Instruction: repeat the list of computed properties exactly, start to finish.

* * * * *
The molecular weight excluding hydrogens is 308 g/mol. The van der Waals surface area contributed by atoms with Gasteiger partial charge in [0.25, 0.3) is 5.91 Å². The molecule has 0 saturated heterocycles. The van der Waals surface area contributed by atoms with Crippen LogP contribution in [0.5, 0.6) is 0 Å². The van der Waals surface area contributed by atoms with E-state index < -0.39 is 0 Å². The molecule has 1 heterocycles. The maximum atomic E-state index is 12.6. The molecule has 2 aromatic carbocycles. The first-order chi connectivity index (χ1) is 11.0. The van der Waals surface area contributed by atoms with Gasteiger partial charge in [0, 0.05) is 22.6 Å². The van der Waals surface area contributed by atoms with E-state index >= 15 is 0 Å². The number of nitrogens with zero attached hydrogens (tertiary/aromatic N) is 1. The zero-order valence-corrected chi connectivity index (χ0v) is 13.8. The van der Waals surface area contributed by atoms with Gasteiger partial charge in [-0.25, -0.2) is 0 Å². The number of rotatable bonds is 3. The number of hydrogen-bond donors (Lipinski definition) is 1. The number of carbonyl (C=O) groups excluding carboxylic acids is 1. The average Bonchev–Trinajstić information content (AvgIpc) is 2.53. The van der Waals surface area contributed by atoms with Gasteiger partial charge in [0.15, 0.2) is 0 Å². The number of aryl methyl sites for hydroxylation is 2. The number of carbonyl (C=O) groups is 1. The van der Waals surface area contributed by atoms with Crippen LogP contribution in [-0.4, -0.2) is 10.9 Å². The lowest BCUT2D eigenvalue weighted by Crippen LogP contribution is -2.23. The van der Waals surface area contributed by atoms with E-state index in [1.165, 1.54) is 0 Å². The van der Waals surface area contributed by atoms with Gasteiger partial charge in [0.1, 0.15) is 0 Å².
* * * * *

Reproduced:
The molecular weight excluding hydrogens is 308 g/mol. The van der Waals surface area contributed by atoms with Gasteiger partial charge in [0.25, 0.3) is 5.91 Å². The molecule has 0 saturated heterocycles. The van der Waals surface area contributed by atoms with Crippen LogP contribution in [0.5, 0.6) is 0 Å². The van der Waals surface area contributed by atoms with E-state index < -0.39 is 0 Å². The molecule has 1 heterocycles. The maximum atomic E-state index is 12.6. The molecule has 2 aromatic carbocycles. The first-order chi connectivity index (χ1) is 11.0. The van der Waals surface area contributed by atoms with Gasteiger partial charge in [0, 0.05) is 22.6 Å². The van der Waals surface area contributed by atoms with E-state index >= 15 is 0 Å². The number of nitrogens with zero attached hydrogens (tertiary/aromatic N) is 1. The zero-order valence-corrected chi connectivity index (χ0v) is 13.8. The van der Waals surface area contributed by atoms with Gasteiger partial charge in [-0.25, -0.2) is 0 Å². The number of rotatable bonds is 3. The number of hydrogen-bond donors (Lipinski definition) is 1. The number of carbonyl (C=O) groups excluding carboxylic acids is 1. The average Bonchev–Trinajstić information content (AvgIpc) is 2.53. The van der Waals surface area contributed by atoms with Gasteiger partial charge in [0.15, 0.2) is 0 Å². The number of aryl methyl sites for hydroxylation is 2. The number of carbonyl (C=O) groups is 1. The van der Waals surface area contributed by atoms with Crippen LogP contribution in [-0.4, -0.2) is 10.9 Å². The lowest BCUT2D eigenvalue weighted by Crippen LogP contribution is -2.23. The van der Waals surface area contributed by atoms with E-state index in [1.165, 1.54) is 0 Å². The van der Waals surface area contributed by atoms with Gasteiger partial charge in [0.1, 0.15) is 0 Å².